Tag: Legacy Apps
11 Aug 2015 in Legacy Apps, Perspective

Why Your App Won’t Work In The Cloud

There are two kinds of apps for the cloud: ones that work and ones that don’t. The ones that work are called Twelve Factor apps, and they work because they were written specifically for the cloud. We call the ones that don’t work legacy apps. And these are designed to run on traditional VPS hosts.

Unfortunately, most popular apps are legacy apps. They weren’t written with the cloud in mind, so they generally won’t work without modification. Legacy apps include offerings such as WordPress, Magento, and Drupal. They might also include any in-house apps you are thinking about moving to the cloud.

So what’s to be done about this? Is there any way to run legacy apps in the cloud?

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6 Aug 2015 in Series: App Principles, Legacy Apps

Share Nothing, Scale Everything

In the previous post in this series, we explained how the shared-nothing architecture places additional constraints on cloud app developers. We also explained how embracing these constraints enables apps to have high scalability and high availability.

In this present post, we explain how to adapt an app for the cloud by removing any dependency on the file system, in order to make it compatible with a shared-nothing architecture.

Replacing the File System

A tower of filing cabinets set against the sky

Putting your file system in the cloud is asking for trouble...

If you’re deploying an existing app to the cloud, whether it’s an internal app or an off-the-shelf app, you may find that there are some points of contention.

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4 Aug 2015 in Series: App Principles, Legacy Apps, Perspective

Functions, Threads, and Processes. What's Next? Cows

In the previous post in this series, we discovered that setting up a server before you even boot it is not only possible, but gives enormous productivity rewards in a cloud architecture. In this post, we look at the four essential principles of designing your app for the cloud.

Introduction

Using a cloud architecture places extra constraints on app developers. These constraints cannot be worked around, and therefore app developers must get to grips with them before they start designing their apps.

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30 Jul 2015 in Series: App Principles, Legacy Apps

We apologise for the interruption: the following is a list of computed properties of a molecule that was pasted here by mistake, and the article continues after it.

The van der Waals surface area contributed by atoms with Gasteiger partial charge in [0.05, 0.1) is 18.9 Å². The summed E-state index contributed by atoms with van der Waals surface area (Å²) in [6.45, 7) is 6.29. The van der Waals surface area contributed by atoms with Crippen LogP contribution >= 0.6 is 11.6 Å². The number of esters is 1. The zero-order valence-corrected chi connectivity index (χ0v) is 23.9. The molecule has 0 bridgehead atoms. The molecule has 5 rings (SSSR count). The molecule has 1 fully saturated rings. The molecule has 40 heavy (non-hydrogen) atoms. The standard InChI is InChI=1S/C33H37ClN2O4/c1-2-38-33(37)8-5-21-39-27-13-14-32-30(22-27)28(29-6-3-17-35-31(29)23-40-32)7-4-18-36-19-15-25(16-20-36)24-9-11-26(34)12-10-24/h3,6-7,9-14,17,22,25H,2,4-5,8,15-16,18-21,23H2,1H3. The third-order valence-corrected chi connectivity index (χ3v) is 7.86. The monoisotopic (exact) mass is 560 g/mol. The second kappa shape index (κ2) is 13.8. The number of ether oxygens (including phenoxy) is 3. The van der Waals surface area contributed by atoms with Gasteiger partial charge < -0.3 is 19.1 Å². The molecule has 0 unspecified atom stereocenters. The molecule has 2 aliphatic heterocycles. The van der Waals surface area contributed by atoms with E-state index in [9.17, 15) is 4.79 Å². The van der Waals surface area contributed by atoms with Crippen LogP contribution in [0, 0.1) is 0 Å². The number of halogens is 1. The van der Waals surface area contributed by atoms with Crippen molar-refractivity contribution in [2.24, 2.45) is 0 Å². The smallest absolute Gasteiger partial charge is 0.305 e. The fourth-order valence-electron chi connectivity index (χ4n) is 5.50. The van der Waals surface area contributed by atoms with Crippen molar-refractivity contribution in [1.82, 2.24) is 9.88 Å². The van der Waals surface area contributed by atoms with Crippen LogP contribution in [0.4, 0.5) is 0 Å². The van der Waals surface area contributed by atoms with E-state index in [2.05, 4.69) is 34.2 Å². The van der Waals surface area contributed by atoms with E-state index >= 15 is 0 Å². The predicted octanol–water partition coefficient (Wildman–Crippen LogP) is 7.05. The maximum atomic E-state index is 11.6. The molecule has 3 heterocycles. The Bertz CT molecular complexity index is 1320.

Configure Before You Boot

In the previous post in this series, we learned how the pets vs. cattle metaphor teaches us a new way of approaching cloud server architecture. Instead of unique pets which require constant, individual care, we focus instead on cattle which are identical, homogenous units that can be added en masse and removed with ease. Cattle servers are, in other words, fungible resources.

"It takes a family of three to care for a single puppy, but a few cowboys can drive tens of thousands of cows over great distances."

Joshua McKenty, CTO of Piston Cloud

This post explains more about the cattle mindset, sometimes called the noflake approach. In contrast to a pet server, which is looked after by an administrator beavering away at a console, we want cattle servers to be configured with no intervention at all.

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23 Jul 2015 in Legacy Apps

Pets vs. Cattle

I was one of the original developers on Orchestra, the PHP PaaS that Engine Yard acquired in 2011. Many of our customers were using PaaS for the first time, having come from very traditional hosting backgrounds. They were used to uploading things to FTP servers and editing config files remotely — a practice that is still widespread, despite the popularity of Git and sites like The Twelve-Factor App. It is made all the more prevalent by the fact that many off-the-shelf PHP apps are quite old, and still assume this sort of deployment scenario.

Now, this isn’t to be scoffed at. Traditional system administration is based around the notion of physical machines. To add a new machine to a cluster, you might have to purchase it up front, configure it in your offices, and then drive it to your colocation data centre to install it. That could easily take a few weeks. And if that machine later develops a problem, you do your best to fix the issue via SSH. And if that’s not possible, you might have to drive back out to your colocation data centre to fix it or replace it.

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